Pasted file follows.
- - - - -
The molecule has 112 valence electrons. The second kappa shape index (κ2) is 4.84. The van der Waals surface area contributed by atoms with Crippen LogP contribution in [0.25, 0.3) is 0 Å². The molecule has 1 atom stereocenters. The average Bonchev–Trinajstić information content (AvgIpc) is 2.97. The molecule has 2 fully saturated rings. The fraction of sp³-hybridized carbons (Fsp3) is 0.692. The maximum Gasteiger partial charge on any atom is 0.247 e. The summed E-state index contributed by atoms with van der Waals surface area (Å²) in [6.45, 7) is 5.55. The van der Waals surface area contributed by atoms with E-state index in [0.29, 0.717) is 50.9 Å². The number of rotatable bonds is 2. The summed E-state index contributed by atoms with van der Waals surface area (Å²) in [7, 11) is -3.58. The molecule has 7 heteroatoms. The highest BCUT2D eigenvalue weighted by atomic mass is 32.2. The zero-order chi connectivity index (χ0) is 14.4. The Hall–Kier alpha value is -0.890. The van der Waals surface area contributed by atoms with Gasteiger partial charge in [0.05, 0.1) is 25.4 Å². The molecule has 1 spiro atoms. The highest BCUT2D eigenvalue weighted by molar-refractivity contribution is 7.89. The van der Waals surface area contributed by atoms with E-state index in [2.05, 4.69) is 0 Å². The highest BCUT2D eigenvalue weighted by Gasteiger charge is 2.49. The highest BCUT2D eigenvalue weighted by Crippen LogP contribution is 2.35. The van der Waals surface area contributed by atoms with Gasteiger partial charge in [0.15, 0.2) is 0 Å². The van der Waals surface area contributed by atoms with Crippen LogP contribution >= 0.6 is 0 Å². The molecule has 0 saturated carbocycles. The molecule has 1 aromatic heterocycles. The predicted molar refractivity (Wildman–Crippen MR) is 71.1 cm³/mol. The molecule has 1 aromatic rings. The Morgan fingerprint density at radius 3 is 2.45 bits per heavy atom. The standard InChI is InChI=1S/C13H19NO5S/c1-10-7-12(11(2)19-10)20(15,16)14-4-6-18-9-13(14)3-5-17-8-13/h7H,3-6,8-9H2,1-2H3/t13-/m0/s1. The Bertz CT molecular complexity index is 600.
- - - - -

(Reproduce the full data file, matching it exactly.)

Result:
The molecule has 112 valence electrons. The second kappa shape index (κ2) is 4.84. The van der Waals surface area contributed by atoms with Crippen LogP contribution in [0.25, 0.3) is 0 Å². The molecule has 1 atom stereocenters. The average Bonchev–Trinajstić information content (AvgIpc) is 2.97. The molecule has 2 fully saturated rings. The fraction of sp³-hybridized carbons (Fsp3) is 0.692. The maximum Gasteiger partial charge on any atom is 0.247 e. The summed E-state index contributed by atoms with van der Waals surface area (Å²) in [6.45, 7) is 5.55. The van der Waals surface area contributed by atoms with E-state index in [0.29, 0.717) is 50.9 Å². The number of rotatable bonds is 2. The summed E-state index contributed by atoms with van der Waals surface area (Å²) in [7, 11) is -3.58. The molecule has 7 heteroatoms. The highest BCUT2D eigenvalue weighted by atomic mass is 32.2. The zero-order chi connectivity index (χ0) is 14.4. The Hall–Kier alpha value is -0.890. The van der Waals surface area contributed by atoms with Gasteiger partial charge in [0.05, 0.1) is 25.4 Å². The molecule has 1 spiro atoms. The highest BCUT2D eigenvalue weighted by molar-refractivity contribution is 7.89. The van der Waals surface area contributed by atoms with E-state index in [2.05, 4.69) is 0 Å². The highest BCUT2D eigenvalue weighted by Gasteiger charge is 2.49. The highest BCUT2D eigenvalue weighted by Crippen LogP contribution is 2.35. The van der Waals surface area contributed by atoms with Gasteiger partial charge in [0.15, 0.2) is 0 Å². The van der Waals surface area contributed by atoms with Crippen LogP contribution >= 0.6 is 0 Å². The molecule has 0 saturated carbocycles. The molecule has 1 aromatic heterocycles. The predicted molar refractivity (Wildman–Crippen MR) is 71.1 cm³/mol. The molecule has 1 aromatic rings. The Morgan fingerprint density at radius 3 is 2.45 bits per heavy atom. The standard InChI is InChI=1S/C13H19NO5S/c1-10-7-12(11(2)19-10)20(15,16)14-4-6-18-9-13(14)3-5-17-8-13/h7H,3-6,8-9H2,1-2H3/t13-/m0/s1. The Bertz CT molecular complexity index is 600.